• And of course there's that one ritual that lets you sacrifice levels to gain species templates. Including Undead, Half-Dragon, Half-Demon, Half-Celestial, Abyssal, Celestial, Construct... All at once. Just keep in mind that this usually has the effect of making your character have so few actual class levels as to be unplayable.
    • Prior to 4E, there were generally held to be four main class archetypes, based on the four human classes from the original 1974 rulebook: melee specialist (Fighter), skill specialist (Thief/Rogue), arcane spellcaster (Magic-User/Wizard), and divine spellcaster (Cleric). In 2E, the psionicist (mental-powered character) was kinda-sorta a fifth archetype, but became more of a Wizard clone in 3E.
      • Despite the "iconic roles", prior to 4E, D&D was highly unbalanced and mostly dominated by spellcasters, leading to the (satirical) fan made "splats" of God (casters, the ones who get things done), Big Stupid Fighter (meatshield, stands in front of the caster to take hits), Glass Cannon (mops up the enemy with hitpoint damage after they have been disabled by the caster), and Useless Waste of Space (monks, CW Samurai, soulknives, commoners).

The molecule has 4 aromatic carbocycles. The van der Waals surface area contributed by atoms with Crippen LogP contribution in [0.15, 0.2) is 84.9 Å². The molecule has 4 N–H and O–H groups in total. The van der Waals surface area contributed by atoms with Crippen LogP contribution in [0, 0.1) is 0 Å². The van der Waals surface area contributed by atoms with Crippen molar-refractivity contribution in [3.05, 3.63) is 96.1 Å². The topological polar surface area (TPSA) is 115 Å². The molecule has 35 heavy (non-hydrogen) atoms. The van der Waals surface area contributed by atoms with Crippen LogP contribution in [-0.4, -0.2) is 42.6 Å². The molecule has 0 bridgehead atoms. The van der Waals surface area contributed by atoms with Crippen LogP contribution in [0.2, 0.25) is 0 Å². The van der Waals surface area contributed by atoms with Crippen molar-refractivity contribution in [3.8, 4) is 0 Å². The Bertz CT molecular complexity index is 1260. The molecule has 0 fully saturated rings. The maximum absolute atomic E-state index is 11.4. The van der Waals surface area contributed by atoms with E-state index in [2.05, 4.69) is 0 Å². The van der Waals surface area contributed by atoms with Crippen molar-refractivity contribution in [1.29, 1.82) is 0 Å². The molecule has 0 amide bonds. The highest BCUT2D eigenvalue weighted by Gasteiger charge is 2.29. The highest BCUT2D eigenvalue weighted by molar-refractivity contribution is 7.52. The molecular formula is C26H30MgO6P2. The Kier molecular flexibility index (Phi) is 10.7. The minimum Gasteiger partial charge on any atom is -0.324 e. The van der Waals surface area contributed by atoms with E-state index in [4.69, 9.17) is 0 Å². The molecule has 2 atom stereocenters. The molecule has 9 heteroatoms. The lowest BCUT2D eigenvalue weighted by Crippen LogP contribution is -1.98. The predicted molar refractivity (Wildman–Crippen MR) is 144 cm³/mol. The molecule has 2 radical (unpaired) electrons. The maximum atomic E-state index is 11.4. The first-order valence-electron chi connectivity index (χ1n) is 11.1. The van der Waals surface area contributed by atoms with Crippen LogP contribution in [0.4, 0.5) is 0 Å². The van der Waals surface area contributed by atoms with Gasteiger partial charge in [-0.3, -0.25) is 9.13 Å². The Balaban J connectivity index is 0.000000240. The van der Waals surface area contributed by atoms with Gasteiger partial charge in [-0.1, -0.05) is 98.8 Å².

• In the editions before 3rd, the splats were all so well defined it was virtually impossible to get anything done without a team containing all of the big 4 - warrior, wizard, cleric/druid, and thief. For example, no one but a thief could by the rules disarm traps or climb walls or pick locks. Ever. So many monsters had massive resistance to magic (which did not scale down with level - it was a flat percentile chance) that a party of casters was pretty much doomed as soon as they encountered them. If the party didn't have a required basic archetype and the GM challenged them on the grounds of that class' specialty, the party was pretty much toast.